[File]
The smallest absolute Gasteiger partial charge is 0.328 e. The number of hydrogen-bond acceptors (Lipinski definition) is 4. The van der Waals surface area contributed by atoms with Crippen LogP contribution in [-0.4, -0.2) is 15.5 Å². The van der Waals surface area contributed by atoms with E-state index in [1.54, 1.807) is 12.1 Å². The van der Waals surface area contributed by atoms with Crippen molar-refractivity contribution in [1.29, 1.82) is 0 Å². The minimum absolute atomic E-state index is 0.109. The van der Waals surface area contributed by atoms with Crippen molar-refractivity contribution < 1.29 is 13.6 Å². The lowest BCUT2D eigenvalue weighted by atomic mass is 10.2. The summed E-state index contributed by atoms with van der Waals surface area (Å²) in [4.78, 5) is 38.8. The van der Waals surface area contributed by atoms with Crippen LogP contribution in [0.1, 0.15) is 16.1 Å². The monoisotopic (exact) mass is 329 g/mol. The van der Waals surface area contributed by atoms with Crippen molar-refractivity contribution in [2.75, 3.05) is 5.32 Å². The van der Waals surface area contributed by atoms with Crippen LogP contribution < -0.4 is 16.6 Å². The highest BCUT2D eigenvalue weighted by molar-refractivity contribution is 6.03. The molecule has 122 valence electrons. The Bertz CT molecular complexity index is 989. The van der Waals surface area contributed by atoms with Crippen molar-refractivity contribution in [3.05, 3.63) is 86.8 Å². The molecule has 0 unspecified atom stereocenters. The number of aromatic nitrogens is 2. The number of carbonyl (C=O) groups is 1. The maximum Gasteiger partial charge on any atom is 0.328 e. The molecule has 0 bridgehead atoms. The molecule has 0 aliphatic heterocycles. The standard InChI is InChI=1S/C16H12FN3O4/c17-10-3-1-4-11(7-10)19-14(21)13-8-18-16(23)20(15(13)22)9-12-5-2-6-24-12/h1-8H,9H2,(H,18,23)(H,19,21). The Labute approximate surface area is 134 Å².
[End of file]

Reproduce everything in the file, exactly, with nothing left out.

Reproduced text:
The smallest absolute Gasteiger partial charge is 0.328 e. The number of hydrogen-bond acceptors (Lipinski definition) is 4. The van der Waals surface area contributed by atoms with Crippen LogP contribution in [-0.4, -0.2) is 15.5 Å². The van der Waals surface area contributed by atoms with E-state index in [1.54, 1.807) is 12.1 Å². The van der Waals surface area contributed by atoms with Crippen molar-refractivity contribution in [1.29, 1.82) is 0 Å². The minimum absolute atomic E-state index is 0.109. The van der Waals surface area contributed by atoms with Crippen molar-refractivity contribution < 1.29 is 13.6 Å². The lowest BCUT2D eigenvalue weighted by atomic mass is 10.2. The summed E-state index contributed by atoms with van der Waals surface area (Å²) in [4.78, 5) is 38.8. The van der Waals surface area contributed by atoms with Crippen LogP contribution in [0.1, 0.15) is 16.1 Å². The monoisotopic (exact) mass is 329 g/mol. The van der Waals surface area contributed by atoms with Crippen molar-refractivity contribution in [2.75, 3.05) is 5.32 Å². The van der Waals surface area contributed by atoms with Crippen LogP contribution < -0.4 is 16.6 Å². The highest BCUT2D eigenvalue weighted by molar-refractivity contribution is 6.03. The molecule has 122 valence electrons. The Bertz CT molecular complexity index is 989. The van der Waals surface area contributed by atoms with Crippen molar-refractivity contribution in [3.05, 3.63) is 86.8 Å². The molecule has 0 unspecified atom stereocenters. The number of aromatic nitrogens is 2. The number of carbonyl (C=O) groups is 1. The maximum Gasteiger partial charge on any atom is 0.328 e. The molecule has 0 bridgehead atoms. The molecule has 0 aliphatic heterocycles. The standard InChI is InChI=1S/C16H12FN3O4/c17-10-3-1-4-11(7-10)19-14(21)13-8-18-16(23)20(15(13)22)9-12-5-2-6-24-12/h1-8H,9H2,(H,18,23)(H,19,21). The Labute approximate surface area is 134 Å².